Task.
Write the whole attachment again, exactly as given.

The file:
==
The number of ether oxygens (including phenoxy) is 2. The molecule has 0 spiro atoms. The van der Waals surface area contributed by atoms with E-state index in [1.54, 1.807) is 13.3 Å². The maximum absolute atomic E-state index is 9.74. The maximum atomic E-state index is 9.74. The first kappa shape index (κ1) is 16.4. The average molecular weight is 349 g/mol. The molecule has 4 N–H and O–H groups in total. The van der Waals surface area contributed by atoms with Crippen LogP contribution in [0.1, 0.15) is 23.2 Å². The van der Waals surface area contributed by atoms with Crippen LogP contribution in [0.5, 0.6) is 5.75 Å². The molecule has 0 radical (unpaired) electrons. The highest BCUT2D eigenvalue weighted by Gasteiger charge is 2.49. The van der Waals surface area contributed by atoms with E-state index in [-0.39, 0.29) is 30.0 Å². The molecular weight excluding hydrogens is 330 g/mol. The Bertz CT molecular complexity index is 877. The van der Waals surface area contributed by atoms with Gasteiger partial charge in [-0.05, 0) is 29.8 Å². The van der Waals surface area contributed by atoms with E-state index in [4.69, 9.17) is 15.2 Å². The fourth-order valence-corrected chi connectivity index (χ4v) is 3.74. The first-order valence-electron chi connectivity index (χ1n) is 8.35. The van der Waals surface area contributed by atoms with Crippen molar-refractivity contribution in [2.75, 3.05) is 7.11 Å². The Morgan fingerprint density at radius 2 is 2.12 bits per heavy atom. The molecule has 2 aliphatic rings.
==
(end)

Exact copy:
The number of ether oxygens (including phenoxy) is 2. The molecule has 0 spiro atoms. The van der Waals surface area contributed by atoms with E-state index in [1.54, 1.807) is 13.3 Å². The maximum absolute atomic E-state index is 9.74. The maximum atomic E-state index is 9.74. The first kappa shape index (κ1) is 16.4. The average molecular weight is 349 g/mol. The molecule has 4 N–H and O–H groups in total. The van der Waals surface area contributed by atoms with Crippen LogP contribution in [0.1, 0.15) is 23.2 Å². The van der Waals surface area contributed by atoms with Crippen LogP contribution in [0.5, 0.6) is 5.75 Å². The molecule has 0 radical (unpaired) electrons. The highest BCUT2D eigenvalue weighted by Gasteiger charge is 2.49. The van der Waals surface area contributed by atoms with E-state index in [-0.39, 0.29) is 30.0 Å². The molecular weight excluding hydrogens is 330 g/mol. The Bertz CT molecular complexity index is 877. The van der Waals surface area contributed by atoms with Gasteiger partial charge in [-0.05, 0) is 29.8 Å². The van der Waals surface area contributed by atoms with E-state index in [4.69, 9.17) is 15.2 Å². The fourth-order valence-corrected chi connectivity index (χ4v) is 3.74. The first-order valence-electron chi connectivity index (χ1n) is 8.35. The van der Waals surface area contributed by atoms with Crippen molar-refractivity contribution in [2.75, 3.05) is 7.11 Å². The Morgan fingerprint density at radius 2 is 2.12 bits per heavy atom. The molecule has 2 aliphatic rings.